Julie Ripplinger

Dr. Julie Ripplinger (find her on Research Gate)

Ph.D. Dec 2016, School of Life Sciences, ASU

Current position:

Postdoctoral researcher with Professor Darrel Jenerette

Department of Botany and Plant Sciences. University of California Riverside

E-mail: julie.ripplinger@asu.edu


Julie recently completed a Biology Ph.D. at Arizona State University with Dr. Janet Franklin. Her M.S. degree is in Ecology from Utah State University, where she studied the legacy effects of novel disturbances on plant community dynamics and resilience. At ASU, Julie stays actively involved in her research community, having been the student representative for the Central Arizona-Phoenix Long-Term Ecological Research (CAP LTER) project, for the US chapter of the International Association for Landscape Ecology (US-IALE), and for the Hugh Hansen Ecology and Evolutionary Biology seminar series. Julie also spent a year as a National Science Foundation GK-12 Sustainability Science for Sustainable Schools fellow, working with local high schools on their sustainability education initiatives.

Research Interests

Broadly, Julie is interested in interdisciplinary research at the intersection of landscape, plant community, long-term, and urban ecology. Julie’s urban systems research with the CAP LTER examined spatio-temporal vegetation patterns and ecological resilience across a gradient of urbanization in and around the Phoenix metropolitan area. She jokingly refers to her dissertation as “the ecology of foreclosure” because of the role the housing recession played in urban vegetation dynamics. Her Ph.D. research used foundational CAP LTER data sets as well as spatial and mathematical models to better understand the interaction of human decisions and biophysical processes with vegetation dynamics.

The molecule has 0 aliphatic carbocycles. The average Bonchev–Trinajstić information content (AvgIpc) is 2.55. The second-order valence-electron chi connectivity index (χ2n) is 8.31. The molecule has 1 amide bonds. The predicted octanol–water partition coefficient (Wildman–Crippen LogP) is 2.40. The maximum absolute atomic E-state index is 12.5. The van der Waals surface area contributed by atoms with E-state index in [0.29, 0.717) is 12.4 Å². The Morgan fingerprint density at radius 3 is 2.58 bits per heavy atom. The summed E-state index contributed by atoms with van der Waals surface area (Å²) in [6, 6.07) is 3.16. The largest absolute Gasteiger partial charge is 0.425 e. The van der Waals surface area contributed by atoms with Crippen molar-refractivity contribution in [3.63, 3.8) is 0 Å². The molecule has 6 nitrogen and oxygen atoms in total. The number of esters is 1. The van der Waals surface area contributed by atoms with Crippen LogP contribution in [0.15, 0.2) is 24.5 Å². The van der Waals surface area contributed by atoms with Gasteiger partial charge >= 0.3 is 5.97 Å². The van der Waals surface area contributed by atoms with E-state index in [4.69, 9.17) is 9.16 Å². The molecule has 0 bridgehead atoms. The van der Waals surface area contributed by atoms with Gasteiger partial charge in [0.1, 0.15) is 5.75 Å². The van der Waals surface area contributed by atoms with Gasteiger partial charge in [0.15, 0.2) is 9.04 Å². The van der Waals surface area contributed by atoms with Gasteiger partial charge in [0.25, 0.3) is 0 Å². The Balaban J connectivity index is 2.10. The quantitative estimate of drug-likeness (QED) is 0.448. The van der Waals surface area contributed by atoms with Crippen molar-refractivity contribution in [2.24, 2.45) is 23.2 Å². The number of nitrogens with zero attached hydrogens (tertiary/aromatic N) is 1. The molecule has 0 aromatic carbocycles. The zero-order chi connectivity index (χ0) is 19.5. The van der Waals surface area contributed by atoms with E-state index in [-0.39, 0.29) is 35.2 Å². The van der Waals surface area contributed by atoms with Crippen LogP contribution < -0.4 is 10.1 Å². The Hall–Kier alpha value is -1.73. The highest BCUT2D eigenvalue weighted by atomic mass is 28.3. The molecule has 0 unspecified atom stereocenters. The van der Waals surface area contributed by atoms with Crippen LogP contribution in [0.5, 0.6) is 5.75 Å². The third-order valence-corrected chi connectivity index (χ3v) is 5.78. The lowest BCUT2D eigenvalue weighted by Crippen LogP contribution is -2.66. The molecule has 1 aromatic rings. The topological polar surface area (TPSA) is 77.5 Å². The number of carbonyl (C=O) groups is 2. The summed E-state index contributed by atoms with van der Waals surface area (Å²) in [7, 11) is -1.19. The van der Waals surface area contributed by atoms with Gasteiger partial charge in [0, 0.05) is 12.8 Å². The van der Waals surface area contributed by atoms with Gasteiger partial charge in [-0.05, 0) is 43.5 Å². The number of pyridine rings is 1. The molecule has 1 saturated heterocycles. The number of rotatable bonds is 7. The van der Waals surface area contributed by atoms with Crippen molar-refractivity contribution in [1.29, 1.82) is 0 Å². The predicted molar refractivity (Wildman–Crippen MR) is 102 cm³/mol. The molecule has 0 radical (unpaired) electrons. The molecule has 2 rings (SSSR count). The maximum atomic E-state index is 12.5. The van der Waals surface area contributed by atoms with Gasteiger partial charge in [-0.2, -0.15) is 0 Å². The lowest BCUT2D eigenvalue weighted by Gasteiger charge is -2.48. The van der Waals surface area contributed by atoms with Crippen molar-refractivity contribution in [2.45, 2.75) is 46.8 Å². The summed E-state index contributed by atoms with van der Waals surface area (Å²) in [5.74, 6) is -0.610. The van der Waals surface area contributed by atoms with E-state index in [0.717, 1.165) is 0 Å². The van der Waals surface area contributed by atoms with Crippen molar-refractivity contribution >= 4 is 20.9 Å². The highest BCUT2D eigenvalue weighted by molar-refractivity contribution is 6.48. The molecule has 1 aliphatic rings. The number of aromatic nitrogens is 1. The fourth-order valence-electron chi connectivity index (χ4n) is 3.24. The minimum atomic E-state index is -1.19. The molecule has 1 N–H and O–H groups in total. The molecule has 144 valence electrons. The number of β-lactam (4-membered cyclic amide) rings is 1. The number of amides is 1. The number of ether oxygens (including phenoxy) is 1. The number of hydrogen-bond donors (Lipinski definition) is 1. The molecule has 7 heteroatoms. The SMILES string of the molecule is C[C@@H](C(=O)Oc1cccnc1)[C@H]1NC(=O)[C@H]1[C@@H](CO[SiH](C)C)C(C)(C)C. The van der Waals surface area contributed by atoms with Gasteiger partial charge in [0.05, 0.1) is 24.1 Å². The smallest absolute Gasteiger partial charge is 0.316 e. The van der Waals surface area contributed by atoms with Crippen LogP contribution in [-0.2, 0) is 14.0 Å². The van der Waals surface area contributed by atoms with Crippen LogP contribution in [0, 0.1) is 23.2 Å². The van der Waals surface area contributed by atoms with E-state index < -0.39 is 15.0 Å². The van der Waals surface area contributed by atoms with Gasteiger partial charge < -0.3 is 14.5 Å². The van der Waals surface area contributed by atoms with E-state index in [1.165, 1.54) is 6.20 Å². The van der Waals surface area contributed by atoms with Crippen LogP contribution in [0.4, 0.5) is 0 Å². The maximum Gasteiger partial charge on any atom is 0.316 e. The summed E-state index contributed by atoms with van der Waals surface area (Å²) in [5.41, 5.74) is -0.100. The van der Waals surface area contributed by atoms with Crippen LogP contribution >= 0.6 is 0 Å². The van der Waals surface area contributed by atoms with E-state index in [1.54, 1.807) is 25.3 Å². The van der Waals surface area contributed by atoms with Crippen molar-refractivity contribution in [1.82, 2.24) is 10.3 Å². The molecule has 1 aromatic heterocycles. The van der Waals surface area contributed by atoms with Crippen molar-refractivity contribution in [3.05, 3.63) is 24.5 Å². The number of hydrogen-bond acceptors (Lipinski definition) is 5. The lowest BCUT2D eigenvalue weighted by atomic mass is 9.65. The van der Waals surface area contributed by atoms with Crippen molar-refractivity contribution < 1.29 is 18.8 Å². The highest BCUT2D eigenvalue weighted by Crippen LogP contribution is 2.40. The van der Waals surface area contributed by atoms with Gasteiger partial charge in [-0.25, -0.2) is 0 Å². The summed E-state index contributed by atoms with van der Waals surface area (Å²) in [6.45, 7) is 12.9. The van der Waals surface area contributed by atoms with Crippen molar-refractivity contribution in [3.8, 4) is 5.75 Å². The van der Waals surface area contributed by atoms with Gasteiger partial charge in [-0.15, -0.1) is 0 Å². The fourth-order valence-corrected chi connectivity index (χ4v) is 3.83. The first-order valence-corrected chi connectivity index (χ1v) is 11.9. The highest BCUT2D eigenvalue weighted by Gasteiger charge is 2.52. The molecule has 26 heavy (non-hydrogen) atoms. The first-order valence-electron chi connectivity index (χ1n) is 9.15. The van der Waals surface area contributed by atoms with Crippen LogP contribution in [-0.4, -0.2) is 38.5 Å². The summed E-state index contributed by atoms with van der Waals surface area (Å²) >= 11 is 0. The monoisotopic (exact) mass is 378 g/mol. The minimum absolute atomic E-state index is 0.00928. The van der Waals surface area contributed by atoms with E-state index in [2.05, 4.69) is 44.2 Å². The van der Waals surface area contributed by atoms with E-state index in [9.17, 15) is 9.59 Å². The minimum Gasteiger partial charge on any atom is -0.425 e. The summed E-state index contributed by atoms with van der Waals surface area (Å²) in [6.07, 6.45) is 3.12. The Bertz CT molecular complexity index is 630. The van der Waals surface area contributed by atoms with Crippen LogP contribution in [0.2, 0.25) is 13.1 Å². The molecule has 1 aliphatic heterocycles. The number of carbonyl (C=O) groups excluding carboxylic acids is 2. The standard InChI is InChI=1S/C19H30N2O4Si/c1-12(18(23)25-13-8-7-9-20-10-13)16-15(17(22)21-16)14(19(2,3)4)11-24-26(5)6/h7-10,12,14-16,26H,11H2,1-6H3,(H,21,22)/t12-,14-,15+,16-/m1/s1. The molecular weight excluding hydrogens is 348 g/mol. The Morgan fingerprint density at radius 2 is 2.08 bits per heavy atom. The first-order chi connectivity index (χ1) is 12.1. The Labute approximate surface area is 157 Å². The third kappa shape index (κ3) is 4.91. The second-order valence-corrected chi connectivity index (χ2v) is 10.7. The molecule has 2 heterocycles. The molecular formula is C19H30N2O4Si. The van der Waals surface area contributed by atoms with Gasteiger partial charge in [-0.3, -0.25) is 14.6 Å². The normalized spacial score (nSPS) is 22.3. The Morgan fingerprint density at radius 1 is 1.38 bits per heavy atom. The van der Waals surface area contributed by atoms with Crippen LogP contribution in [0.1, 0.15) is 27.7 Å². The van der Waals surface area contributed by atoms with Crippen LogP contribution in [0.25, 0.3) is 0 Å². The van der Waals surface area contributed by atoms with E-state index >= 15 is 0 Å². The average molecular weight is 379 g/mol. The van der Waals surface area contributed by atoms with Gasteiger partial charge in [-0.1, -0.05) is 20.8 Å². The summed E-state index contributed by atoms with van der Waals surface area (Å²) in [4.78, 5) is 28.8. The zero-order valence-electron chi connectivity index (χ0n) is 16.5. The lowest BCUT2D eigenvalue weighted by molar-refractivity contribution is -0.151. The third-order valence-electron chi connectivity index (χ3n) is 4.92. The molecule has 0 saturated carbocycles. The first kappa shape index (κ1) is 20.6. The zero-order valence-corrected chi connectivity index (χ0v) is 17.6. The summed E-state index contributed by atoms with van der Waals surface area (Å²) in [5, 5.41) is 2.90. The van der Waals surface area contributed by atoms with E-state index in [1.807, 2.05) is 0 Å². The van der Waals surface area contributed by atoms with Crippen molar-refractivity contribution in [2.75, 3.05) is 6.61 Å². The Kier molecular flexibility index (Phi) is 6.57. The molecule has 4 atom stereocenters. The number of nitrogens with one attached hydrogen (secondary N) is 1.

Ripplinger, J., Franklin, J. and Collins, S., 2016, When the economic engine stalls – A multi-scale comparison of vegetation patterns in pre- and post-recession Phoenix, Arizona, USA. Landscape and Urban Planning 153:140-148. http://dx.doi.org/10.1016/j.landurbplan.2016.05.009 

Ripplinger, J., Franklin, J. and Edwards, T. C., Jr., 2015, Legacies of managed disturbance alter composition and diversity of semi-arid sagebrush steppe plant communities.  Journal of Vegetation Science 26(5):923-933. DOI 10.1111/jvs.12293